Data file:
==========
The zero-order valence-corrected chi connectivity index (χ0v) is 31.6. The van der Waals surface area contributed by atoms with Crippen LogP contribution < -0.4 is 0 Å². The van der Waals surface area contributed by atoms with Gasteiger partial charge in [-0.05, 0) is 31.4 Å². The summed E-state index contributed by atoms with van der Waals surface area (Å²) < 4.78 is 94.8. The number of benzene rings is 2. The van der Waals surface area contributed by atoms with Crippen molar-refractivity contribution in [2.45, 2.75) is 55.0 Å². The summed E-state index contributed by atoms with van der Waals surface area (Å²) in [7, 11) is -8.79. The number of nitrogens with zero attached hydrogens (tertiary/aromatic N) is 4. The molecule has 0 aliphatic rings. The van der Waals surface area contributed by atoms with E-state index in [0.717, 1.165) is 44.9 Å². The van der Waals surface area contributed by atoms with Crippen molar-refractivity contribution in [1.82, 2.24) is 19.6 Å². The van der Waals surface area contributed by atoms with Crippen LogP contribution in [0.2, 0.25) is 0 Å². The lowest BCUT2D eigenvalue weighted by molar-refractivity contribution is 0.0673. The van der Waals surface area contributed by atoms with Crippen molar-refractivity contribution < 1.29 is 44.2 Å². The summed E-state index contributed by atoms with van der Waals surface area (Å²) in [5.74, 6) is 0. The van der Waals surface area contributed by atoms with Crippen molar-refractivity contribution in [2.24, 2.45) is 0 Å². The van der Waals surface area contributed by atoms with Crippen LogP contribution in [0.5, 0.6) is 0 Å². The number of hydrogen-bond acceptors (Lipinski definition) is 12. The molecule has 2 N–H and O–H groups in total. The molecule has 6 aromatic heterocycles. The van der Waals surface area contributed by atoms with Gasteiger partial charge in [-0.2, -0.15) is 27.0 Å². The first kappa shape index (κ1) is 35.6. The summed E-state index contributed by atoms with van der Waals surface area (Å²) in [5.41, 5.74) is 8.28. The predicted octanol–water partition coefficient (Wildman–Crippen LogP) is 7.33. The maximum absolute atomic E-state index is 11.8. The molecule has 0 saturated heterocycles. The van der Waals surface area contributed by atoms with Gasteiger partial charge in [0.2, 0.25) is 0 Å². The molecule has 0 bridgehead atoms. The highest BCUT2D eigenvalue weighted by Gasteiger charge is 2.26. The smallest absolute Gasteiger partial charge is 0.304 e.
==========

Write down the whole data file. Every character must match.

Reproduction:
The zero-order valence-corrected chi connectivity index (χ0v) is 31.6. The van der Waals surface area contributed by atoms with Crippen LogP contribution < -0.4 is 0 Å². The van der Waals surface area contributed by atoms with Gasteiger partial charge in [-0.05, 0) is 31.4 Å². The summed E-state index contributed by atoms with van der Waals surface area (Å²) < 4.78 is 94.8. The number of benzene rings is 2. The van der Waals surface area contributed by atoms with Crippen molar-refractivity contribution in [2.45, 2.75) is 55.0 Å². The summed E-state index contributed by atoms with van der Waals surface area (Å²) in [7, 11) is -8.79. The number of nitrogens with zero attached hydrogens (tertiary/aromatic N) is 4. The molecule has 0 aliphatic rings. The van der Waals surface area contributed by atoms with E-state index in [0.717, 1.165) is 44.9 Å². The van der Waals surface area contributed by atoms with Crippen molar-refractivity contribution in [1.82, 2.24) is 19.6 Å². The van der Waals surface area contributed by atoms with Crippen LogP contribution in [0.2, 0.25) is 0 Å². The lowest BCUT2D eigenvalue weighted by molar-refractivity contribution is 0.0673. The van der Waals surface area contributed by atoms with Crippen molar-refractivity contribution < 1.29 is 44.2 Å². The summed E-state index contributed by atoms with van der Waals surface area (Å²) in [5.74, 6) is 0. The van der Waals surface area contributed by atoms with Crippen molar-refractivity contribution in [2.24, 2.45) is 0 Å². The van der Waals surface area contributed by atoms with Crippen LogP contribution in [0.5, 0.6) is 0 Å². The number of hydrogen-bond acceptors (Lipinski definition) is 12. The molecule has 2 N–H and O–H groups in total. The molecule has 6 aromatic heterocycles. The van der Waals surface area contributed by atoms with Gasteiger partial charge in [-0.2, -0.15) is 27.0 Å². The first kappa shape index (κ1) is 35.6. The summed E-state index contributed by atoms with van der Waals surface area (Å²) in [5.41, 5.74) is 8.28. The predicted octanol–water partition coefficient (Wildman–Crippen LogP) is 7.33. The maximum absolute atomic E-state index is 11.8. The molecule has 0 saturated heterocycles. The van der Waals surface area contributed by atoms with Gasteiger partial charge in [0.2, 0.25) is 0 Å². The molecule has 0 bridgehead atoms. The highest BCUT2D eigenvalue weighted by Gasteiger charge is 2.26. The smallest absolute Gasteiger partial charge is 0.304 e.